Now ROS are not totally bad. In fact, our body needs them for normal and healthy biological functions and our bodies use those “antioxidants” we discussed to keep the ROS numbers in check. However, our typical lifestyles do not make it easy for the antioxidants. The skin is our largest organ and a place where ample ROS generation can take place through external sources such as the ultraviolet (UV) rays from the sun, pollutants, cigarette smoke, drugs and pesticides and ozone just to name a few. The food and beverages we drink can also affect ROS production. Examples include high fat and high carbohydrate diets, as well as alcohol.
When the scales are tipped towards high ROS circulating throughout our bodies, we are in a state of “oxidative stress”. This can lead to many chronic conditions such as cancer, inflammatory, neurological and vascular diseases, organ failure, diabetes, infertility and of course, aging.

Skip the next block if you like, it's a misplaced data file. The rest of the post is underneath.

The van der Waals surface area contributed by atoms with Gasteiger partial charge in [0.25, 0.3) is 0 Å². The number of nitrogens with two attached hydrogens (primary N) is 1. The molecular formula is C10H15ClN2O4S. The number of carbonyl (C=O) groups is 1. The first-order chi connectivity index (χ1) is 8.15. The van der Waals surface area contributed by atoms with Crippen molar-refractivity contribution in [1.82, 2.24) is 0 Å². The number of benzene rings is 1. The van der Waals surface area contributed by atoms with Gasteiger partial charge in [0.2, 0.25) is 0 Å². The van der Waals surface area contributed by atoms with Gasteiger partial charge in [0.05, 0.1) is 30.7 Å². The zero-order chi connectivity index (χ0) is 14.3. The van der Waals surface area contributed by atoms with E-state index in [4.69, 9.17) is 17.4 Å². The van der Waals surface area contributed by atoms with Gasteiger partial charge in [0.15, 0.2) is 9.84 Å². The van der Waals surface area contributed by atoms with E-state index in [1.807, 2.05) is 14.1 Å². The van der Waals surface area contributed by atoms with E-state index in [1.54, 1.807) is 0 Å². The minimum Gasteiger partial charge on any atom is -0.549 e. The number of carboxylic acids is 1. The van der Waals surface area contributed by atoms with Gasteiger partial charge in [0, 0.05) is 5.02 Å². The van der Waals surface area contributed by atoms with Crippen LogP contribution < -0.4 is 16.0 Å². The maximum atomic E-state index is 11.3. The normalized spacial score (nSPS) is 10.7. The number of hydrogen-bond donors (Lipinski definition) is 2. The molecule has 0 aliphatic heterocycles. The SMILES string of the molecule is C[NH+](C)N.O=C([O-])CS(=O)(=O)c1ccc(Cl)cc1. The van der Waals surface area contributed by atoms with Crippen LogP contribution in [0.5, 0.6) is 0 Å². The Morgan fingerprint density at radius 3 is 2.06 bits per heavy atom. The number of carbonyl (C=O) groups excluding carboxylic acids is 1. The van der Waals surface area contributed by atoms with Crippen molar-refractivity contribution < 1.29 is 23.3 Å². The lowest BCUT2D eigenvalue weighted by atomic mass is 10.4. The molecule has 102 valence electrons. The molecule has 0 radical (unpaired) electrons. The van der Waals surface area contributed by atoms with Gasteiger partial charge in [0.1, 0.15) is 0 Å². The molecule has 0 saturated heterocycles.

So what can we do to prevent this, especially when it is so hard to escape all these external factors driving our body to a state of oxidative stress? As always, a good place to start is to maintain a healthy diet with ample levels of antioxidants. But what is “ample”? There is no recommended daily allowances like there are for other nutrients. However, the US National Institute of Ageing (part of the National Institutes for Health) developed a means of testing foods to rank them based on their antioxidant capacities. The result was the ORAC unit (Oxygen Radical Absorbance Capacity), or ORAC scores, available for a wide variety of foods from the US Department of Agriculture. Scientists believe that an optimal amount is between 3000-5000 ORAC units per day, but also advise there is no added benefit in increasing that amount as the quantity of antioxidants that can be circulated via our blood circulation system is tightly regulated and excesses will simply be eliminated by our kidneys. To put this into some type of context, a raw Granny Smith apple has an ORAC score of 3898, so maybe there is something to that old adage that “An apple a day keeps the doctor away”. However, if your busy day dictates that your diet is not as good as it could be and you are not confident you can change this on a permanent basis, then supplementation may help. Our product contains antioxidants such as vitamin C, vitamin E, L-methionine and silica from bamboo extract.